THE BLOG

Ask an Expert: How to Plan the Perfect Fishing Trip

This post was published on the now-closed HuffPost Contributor platform. Contributors control their own work and posted freely to our site. If you need to flag this entry as abusive, send us an email.

By Frank Petito for the Orbitz Travel Blog

Sunset over Lake Michigan

Gone fishing. The words--historically scrawled on a shingle nailed outside a workplace--conjure images of the outdoors, good friends, a clear mind and, occasionally, a fish or two. A good day of angling can take you there, as President of Orbitz for Business Frank Petito knows. Here, the avid fly fisherman offers some friendly advice for anyone planning a fishing trip.

Frank's best fishing buddy, his youngest son Henry, reels one in.

1. The ideal number for a group fishing trip is two.

"Two is a great number for a trip as it enables good conversation and bonding, especially if it's taking a trip with my son or a great friend and we get to chat in the car, in a boat, on a river and tell stories afterwards. One is also a good number: My favorite day of the year to fish is the Friday after Thanksgiving when I drive to Wisconsin to a local river. I usually do it by myself, and it's just a fun time to reflect on the year, and chill out."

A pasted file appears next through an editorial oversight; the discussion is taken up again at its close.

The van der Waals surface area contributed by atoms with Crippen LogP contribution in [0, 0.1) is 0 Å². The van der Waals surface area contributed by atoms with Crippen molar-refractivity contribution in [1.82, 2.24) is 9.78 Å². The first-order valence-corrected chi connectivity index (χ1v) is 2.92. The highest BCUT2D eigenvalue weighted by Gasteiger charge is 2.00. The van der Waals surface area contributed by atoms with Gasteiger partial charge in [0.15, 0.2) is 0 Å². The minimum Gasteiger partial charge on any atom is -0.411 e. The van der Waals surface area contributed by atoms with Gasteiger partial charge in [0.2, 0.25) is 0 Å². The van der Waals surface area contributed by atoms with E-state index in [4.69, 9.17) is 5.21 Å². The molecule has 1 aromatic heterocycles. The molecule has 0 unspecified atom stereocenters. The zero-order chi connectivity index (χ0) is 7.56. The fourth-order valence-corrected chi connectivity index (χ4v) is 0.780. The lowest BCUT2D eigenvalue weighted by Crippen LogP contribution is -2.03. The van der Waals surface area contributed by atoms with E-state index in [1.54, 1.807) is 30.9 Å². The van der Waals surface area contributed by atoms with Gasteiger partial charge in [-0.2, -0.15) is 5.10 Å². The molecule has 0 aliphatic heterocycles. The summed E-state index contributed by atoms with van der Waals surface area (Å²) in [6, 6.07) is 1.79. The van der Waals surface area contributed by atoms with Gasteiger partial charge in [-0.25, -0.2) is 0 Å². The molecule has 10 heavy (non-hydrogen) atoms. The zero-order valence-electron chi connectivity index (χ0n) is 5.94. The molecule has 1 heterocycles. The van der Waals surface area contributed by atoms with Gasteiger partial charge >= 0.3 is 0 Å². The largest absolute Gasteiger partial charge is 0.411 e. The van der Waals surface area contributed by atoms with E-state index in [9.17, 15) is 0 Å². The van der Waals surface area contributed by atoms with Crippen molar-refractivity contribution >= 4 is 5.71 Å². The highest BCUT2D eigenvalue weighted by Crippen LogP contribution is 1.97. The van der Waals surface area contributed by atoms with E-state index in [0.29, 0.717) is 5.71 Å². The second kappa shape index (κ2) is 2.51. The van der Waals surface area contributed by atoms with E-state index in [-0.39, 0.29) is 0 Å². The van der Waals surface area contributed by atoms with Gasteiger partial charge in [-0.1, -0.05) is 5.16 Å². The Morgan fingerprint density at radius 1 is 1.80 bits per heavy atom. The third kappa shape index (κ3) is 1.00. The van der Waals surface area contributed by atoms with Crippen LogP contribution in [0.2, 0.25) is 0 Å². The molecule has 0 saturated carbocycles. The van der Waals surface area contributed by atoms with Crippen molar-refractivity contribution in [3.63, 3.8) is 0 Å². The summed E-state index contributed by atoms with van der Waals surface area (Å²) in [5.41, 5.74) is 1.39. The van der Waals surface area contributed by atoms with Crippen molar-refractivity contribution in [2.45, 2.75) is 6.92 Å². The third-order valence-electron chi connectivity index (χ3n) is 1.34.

Just your typical fishing trip tomfoolery for Frank (right) and friends.

2. The ideal number for a group fishing trip is everyone.

"On the other extreme is a great trip with a bunch of friends. And I have found that the more people, the less important the fishing and the more important the tomfoolery. The logistical challenge is greater, but if I'm going on a really special trip, I'd like to share the experience with as many people as possible. For the last 18 years, I've gone on an annual weekend trip with 10 grad school buddies. We've been all over the country but the things I remember most are the post-fishing jocularity, more so than the fishing itself--although we've had some great fishing adventures."

Make sure your gear is good to go.

3. Gear up--one accessory can make all the difference.
"Of course you need the right fishing rod, reel, flies etc.--and it's critical to have the appropriate beverages. But the one piece of gear that I view as critical is a good pair of polarized sunglasses. They can help you cut through the water's glare and actually see what's going on under the surface. I can always borrow a fishing rod if I need to, but if I leave without my prescription sunglasses I'm not a happy person."

More from the Orbitz Travel Blog: